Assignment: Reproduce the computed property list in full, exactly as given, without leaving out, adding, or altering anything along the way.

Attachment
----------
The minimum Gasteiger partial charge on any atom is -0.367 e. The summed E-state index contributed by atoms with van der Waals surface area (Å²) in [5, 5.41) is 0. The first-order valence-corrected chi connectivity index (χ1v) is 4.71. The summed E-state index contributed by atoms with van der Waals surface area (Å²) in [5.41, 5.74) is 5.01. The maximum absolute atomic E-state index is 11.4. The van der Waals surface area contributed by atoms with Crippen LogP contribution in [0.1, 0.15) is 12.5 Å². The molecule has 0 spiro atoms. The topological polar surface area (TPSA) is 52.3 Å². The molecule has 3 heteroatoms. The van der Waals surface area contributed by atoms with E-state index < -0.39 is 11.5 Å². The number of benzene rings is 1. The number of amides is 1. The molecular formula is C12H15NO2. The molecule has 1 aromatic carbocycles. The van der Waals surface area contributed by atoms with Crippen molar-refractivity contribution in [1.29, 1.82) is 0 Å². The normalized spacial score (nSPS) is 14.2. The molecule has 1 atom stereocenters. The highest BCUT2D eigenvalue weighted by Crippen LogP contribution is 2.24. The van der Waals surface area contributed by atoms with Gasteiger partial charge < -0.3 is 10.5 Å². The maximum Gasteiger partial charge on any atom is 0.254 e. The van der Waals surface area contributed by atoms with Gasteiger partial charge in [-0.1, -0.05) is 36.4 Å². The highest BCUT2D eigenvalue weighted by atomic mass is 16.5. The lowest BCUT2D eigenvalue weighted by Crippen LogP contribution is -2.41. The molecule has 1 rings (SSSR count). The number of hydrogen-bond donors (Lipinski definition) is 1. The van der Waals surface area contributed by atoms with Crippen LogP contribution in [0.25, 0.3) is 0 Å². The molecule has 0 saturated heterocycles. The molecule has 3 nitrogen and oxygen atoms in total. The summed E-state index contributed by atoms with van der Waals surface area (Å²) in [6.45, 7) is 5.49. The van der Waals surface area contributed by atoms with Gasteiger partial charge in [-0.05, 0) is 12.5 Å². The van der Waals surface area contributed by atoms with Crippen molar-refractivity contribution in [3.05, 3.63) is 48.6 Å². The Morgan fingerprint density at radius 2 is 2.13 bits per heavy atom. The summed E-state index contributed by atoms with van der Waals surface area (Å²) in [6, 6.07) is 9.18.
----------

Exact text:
The minimum Gasteiger partial charge on any atom is -0.367 e. The summed E-state index contributed by atoms with van der Waals surface area (Å²) in [5, 5.41) is 0. The first-order valence-corrected chi connectivity index (χ1v) is 4.71. The summed E-state index contributed by atoms with van der Waals surface area (Å²) in [5.41, 5.74) is 5.01. The maximum absolute atomic E-state index is 11.4. The van der Waals surface area contributed by atoms with Crippen LogP contribution in [0.1, 0.15) is 12.5 Å². The molecule has 0 spiro atoms. The topological polar surface area (TPSA) is 52.3 Å². The molecule has 3 heteroatoms. The van der Waals surface area contributed by atoms with E-state index < -0.39 is 11.5 Å². The number of benzene rings is 1. The number of amides is 1. The molecular formula is C12H15NO2. The molecule has 1 aromatic carbocycles. The van der Waals surface area contributed by atoms with Crippen molar-refractivity contribution in [1.29, 1.82) is 0 Å². The normalized spacial score (nSPS) is 14.2. The molecule has 1 atom stereocenters. The highest BCUT2D eigenvalue weighted by Crippen LogP contribution is 2.24. The van der Waals surface area contributed by atoms with Gasteiger partial charge < -0.3 is 10.5 Å². The maximum Gasteiger partial charge on any atom is 0.254 e. The van der Waals surface area contributed by atoms with Gasteiger partial charge in [-0.1, -0.05) is 36.4 Å². The highest BCUT2D eigenvalue weighted by atomic mass is 16.5. The lowest BCUT2D eigenvalue weighted by Crippen LogP contribution is -2.41. The molecule has 1 rings (SSSR count). The number of hydrogen-bond donors (Lipinski definition) is 1. The van der Waals surface area contributed by atoms with Crippen LogP contribution in [0.25, 0.3) is 0 Å². The molecule has 0 saturated heterocycles. The molecule has 3 nitrogen and oxygen atoms in total. The summed E-state index contributed by atoms with van der Waals surface area (Å²) in [6.45, 7) is 5.49. The van der Waals surface area contributed by atoms with Gasteiger partial charge in [-0.05, 0) is 12.5 Å². The van der Waals surface area contributed by atoms with Crippen molar-refractivity contribution in [3.05, 3.63) is 48.6 Å². The Morgan fingerprint density at radius 2 is 2.13 bits per heavy atom. The summed E-state index contributed by atoms with van der Waals surface area (Å²) in [6, 6.07) is 9.18.